New planning rules allow families to add two storeys to your home without full planning permission

The new planning laws will come into effect in September

Getting planning permission when looking to expand your family home can be a minefield of negotiating neighbours objections. However, due to a new planning law this could become a thing of the past.

Related: You'll find it harder to get planning permission if you live HERE

The new planning laws announced by Housing Secretary Robert Jenrick will allow families to add two storeys to their homes WITHOUT full planning permission.

The new planning law will come into effect in September as part of a package of measures designed to shake up planning permission and revitalise town centres.

New planning law for extensions

The new plans will allow families to add up to two storeys to their home without full planning permission through a fast track process. The aim is to create new homes and living space for growing families.

brick house with glass door

(Image credit: Future PLC/David Giles)

The new right means that homeowners will still need to comply with building regulations and carefully consider the impact on neighbours and the appearance of the extension. However, while the local authorities will still need to consult neighbours about the plans, their powers to object and block extensions will be reduced.

The right will initially only be available purpose-built blocks of flats. However, it will be rolled out to all detached properties.

There are concerns that the new plans will lead to a rash of unsightly developments and clash between neighbours. However, government ministers hope the new plans will make it easier for growing families to expand their properties without having to move.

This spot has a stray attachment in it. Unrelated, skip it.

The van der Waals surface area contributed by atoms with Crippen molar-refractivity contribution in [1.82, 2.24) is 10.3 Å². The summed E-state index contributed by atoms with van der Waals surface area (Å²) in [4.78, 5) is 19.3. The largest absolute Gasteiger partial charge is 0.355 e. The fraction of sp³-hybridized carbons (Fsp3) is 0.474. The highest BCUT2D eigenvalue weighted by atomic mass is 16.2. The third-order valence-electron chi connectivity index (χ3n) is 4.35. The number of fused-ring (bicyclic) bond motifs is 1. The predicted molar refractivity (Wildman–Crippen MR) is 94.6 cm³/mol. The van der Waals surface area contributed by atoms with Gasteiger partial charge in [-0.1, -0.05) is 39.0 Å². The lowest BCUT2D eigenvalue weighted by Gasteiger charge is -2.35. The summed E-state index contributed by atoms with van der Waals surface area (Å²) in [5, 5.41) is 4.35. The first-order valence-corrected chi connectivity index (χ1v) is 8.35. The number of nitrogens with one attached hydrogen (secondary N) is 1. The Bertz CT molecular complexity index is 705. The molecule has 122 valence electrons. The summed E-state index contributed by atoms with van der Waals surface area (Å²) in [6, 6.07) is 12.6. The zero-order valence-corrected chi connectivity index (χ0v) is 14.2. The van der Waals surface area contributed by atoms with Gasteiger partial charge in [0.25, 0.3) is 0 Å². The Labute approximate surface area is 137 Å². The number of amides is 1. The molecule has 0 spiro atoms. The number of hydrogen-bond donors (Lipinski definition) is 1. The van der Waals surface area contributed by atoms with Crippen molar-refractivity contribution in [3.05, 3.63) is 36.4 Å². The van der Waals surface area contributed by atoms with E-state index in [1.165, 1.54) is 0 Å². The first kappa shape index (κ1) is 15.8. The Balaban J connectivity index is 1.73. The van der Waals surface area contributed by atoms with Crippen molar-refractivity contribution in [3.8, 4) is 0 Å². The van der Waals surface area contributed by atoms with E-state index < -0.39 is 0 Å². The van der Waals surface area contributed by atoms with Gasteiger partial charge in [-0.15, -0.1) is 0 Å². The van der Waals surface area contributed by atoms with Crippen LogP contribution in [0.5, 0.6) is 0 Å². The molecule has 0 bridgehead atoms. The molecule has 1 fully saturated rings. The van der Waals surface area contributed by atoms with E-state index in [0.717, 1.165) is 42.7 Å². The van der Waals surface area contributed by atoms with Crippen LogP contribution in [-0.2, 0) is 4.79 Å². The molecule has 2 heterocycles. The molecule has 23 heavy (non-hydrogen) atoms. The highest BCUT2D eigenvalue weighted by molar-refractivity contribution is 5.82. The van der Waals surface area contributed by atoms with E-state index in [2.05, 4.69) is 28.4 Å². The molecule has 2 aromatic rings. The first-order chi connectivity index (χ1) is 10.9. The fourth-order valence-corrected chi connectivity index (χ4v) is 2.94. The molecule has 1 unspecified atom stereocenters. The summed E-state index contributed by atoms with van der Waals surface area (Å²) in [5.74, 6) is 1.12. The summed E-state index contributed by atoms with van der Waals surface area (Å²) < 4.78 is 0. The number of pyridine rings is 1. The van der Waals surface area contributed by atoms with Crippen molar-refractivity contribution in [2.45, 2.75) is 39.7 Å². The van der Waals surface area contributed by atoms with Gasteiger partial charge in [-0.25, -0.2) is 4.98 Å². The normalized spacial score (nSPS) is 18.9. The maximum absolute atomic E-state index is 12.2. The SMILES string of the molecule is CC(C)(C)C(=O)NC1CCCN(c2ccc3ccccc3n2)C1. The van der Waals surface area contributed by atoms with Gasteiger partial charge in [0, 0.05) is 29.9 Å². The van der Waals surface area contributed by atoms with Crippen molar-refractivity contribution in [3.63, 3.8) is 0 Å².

brick house with garden

(Image credit: Future PLC/David Giles)

They are also optimistic that it will also encourage developers to add new homes to existing buildings.

Housing Secretary Robert Jenrick said:'We are reforming the planning system and cutting out unnecessary bureaucracy to give small business owners the freedom they need to adapt and evolve, and to renew our town centres with new enterprises and more housing.'

room with white wall and bed and armchair

(Image credit: Future PLC/David Giles)

'These changes will help transform boarded up, unused buildings safely into high quality homes at the heart of their communities. It will mean that families can add up to 2 storeys to their home, providing much needed additional space for children or elderly relatives as their household grows,' he added

Related: Homeowners can now build large extensions WITHOUT the need for planning permission

If you love your community but your growing brood of kids are struggling to fit in your home, skip the stress of moving and extra moving costs, and consider an extension.

However, although neighbours might not have the same ability to block a proposed extension, it's always best to keep them in the loop about any upcoming construction.

Rebecca Knight
Deputy Editor, Digital

Rebecca Knight has been the Deputy Editor on the Ideal Home Website since 2022. She graduated with a Masters degree in magazine journalism from City, University of London in 2018, before starting her journalism career as a staff writer on women's weekly magazines. She fell into the world of homes and interiors after joining the Ideal Home website team in 2019 as a Digital Writer. In 2020 she moved into position of Homes News Editor working across Homes & Gardens, LivingEtc, Real Homes, Gardeningetc and Ideal Home covering everything from the latest viral cleaning hack to the next big interior trend.